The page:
A coworker recently asked how people keep up with everything that’s going on in Big Data, and I ended up writing a lot, which I thought I’d post here.
For reference, I do daily work as a data scientist mostly in Python these days, but I’ve done R and Hadoop in the past.
I see Big Data as a subset of data engineering, which is really just a subset of overall development concepts, so while I try to read articles specific to new data technologies like Spark and Cassandra, I also read as many general development sources as I can to better understand systems.
1) Hacker News - I read Hacker News on a daily basis. It’s the best source for news and commentary of everything going on in the tech world in the United States today. I click specifically on articles related to data and check out the comments to see what practical experience people have. I also try to read about things I’m not familiar with.
For example, right now on the front page, there is a post called “An APL Compiler targeting a Typed Array Intermediate Language”. I have no idea what most of this means, but I’ll click through anyway and check out the source code to see how the code is structured on GitHub. Then I’ll google around to find out what’s special about typed array intermediate languages. Then I’ll check out the GitHub repo author’s homepage. After doing this kind of internet wandering for months upon months, you start to be familiar with the tech scene and the terminology around it.
2) Newsletters - I receive several data science newsletters that I pick relevant links out of to read and cross-reference with Hacker News. A few favorites:
3) Twitter - I find Twitter to be really noisy and not as enjoyable as it used to be even as little as two years ago. But there are still a few people tweeting good links, and who generate industry discussion
- @thepracticaldev is one of the best Twitter accounts to get a feel for the zeitgeist of software development today and has lots of good links
- @randal_olson is really good about catching all the hot data science links of the day and at generating a community of commentary around those links
- @b0rk is probably one of the friendliest public faces in tech today, very generous with her knowledge, and contagious in her enthusiasm for the topic.
4) Reddit - A couple of subreddits have discussion that is at the quality of Hacker News and maybe even more because they focus less on abstract ideas and more on actual examples.
- r/learnpython - for nuances you missed the first time arond
- r/python - After you’re done learning and have general questions
- r/programming - Sometimes the same posts as Hacker News, but often even more technical rather than startup-y and offer broader discussion
- r/statistics - Sometimes good discussions that really get into the nitty gritty
- r/machinelearning - Getting to be a more active community with lots of good links and pointers
- r/cscareerquestions - More for junior devs just starting in their careers, but has a lot of good discussion about salary negotiations, different work environments, etc.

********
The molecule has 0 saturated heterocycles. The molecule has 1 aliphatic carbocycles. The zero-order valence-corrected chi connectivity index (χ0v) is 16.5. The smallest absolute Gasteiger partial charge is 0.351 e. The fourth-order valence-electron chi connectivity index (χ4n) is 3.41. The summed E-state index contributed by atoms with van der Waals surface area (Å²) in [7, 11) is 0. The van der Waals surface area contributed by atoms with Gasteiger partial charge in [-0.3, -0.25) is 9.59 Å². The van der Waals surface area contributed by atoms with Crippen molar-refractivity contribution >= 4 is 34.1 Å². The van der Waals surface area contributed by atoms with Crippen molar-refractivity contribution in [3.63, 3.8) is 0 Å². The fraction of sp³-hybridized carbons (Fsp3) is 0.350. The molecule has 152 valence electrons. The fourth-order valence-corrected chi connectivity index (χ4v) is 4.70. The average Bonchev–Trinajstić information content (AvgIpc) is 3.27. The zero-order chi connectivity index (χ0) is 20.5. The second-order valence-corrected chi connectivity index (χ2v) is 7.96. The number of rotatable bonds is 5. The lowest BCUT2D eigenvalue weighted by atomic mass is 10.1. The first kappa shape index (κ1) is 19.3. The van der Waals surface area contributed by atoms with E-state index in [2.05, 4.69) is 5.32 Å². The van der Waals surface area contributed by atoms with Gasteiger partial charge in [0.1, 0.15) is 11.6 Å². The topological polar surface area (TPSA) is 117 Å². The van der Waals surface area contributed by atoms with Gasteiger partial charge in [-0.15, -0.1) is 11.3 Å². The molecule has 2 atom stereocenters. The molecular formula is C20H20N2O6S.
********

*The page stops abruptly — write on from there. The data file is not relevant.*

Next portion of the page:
For entertainment as well as education:
- r/sysadmin and r/talesfromtechsupport - The best groan-worthy stories online. Also you learn a lot about how not to do devops.
- r/programmerhumor - Self-explanatory
5) Arxiv - A popular repository of freely-accessible academic papers. It has sections that tell you the latest papers that have been published or are close to publication for a particular domain of knowledge. I check out what’s new under the fields of Databases, Statistics, and keywords relevant to data engineering systems.
6) I’m part of a data engineering slack where people talk about issues they’ve had at their company and how they’re solving them.
7) I go to local meetups and ask what people are using in their big data/ data engineering stacks. Two really good ones I went to recently were Papers We Love Philly, and the Philly Area Scala Enthusiasts lecture on DataFrames in Spark. I also love DataPhilly and PhillyPUG and attend as much as family life allows.
I also talk to my friends in the industry. What are they using? What are they not doing? What’s in? What’s out? Which vendors are they evaluating?
A helpful but hard way to find your way around the market is to go on job interviews. When I was interviewing last year, I got to know a LOT of local company tech stacks and common problem-solving patterns. I recommend this if you’re actually looking for a job…otherwise, informational interviews could work.
8) I subscribe to mailing lists of development projects I’m interested in. For example, I’m in the Spark mailing list, as well as scikit-learn. I’ve learned a lot about people’s various use cases and issues from these mailing lists, as well as common architecture patterns. I archive them all in my gmail so I can reference.
9) GitHub - I surf it from time to time to see what’s popular, and to see how to write good code and code documentation. It’s particularly useful to see how to structure specific blocks of code in real live projects.
10) Stack OverFlow - Excellent source for answers, but I also sometimes just browse Cross Validated, the stas sister site, to see what’s popular and what people are answering.
11) O’Reilly and Manning emails - I bought books from them at one point and still get the emails. The latest book announcements are a good signal of what tech is in demand. They also sometimes have interesting free webinars.
12) Podcasts - I’ll binge-listen to a bunch every few months. There are starting to be some really high-quality data-driven podcasts out there. The trick is finding ones where the creators have a good back-and-forth and get into the tech right away as opposed to chatting about the weekend for 40 minutes.
13) KD Nuggets - I don’t always read here, but I’ll skim from time to time.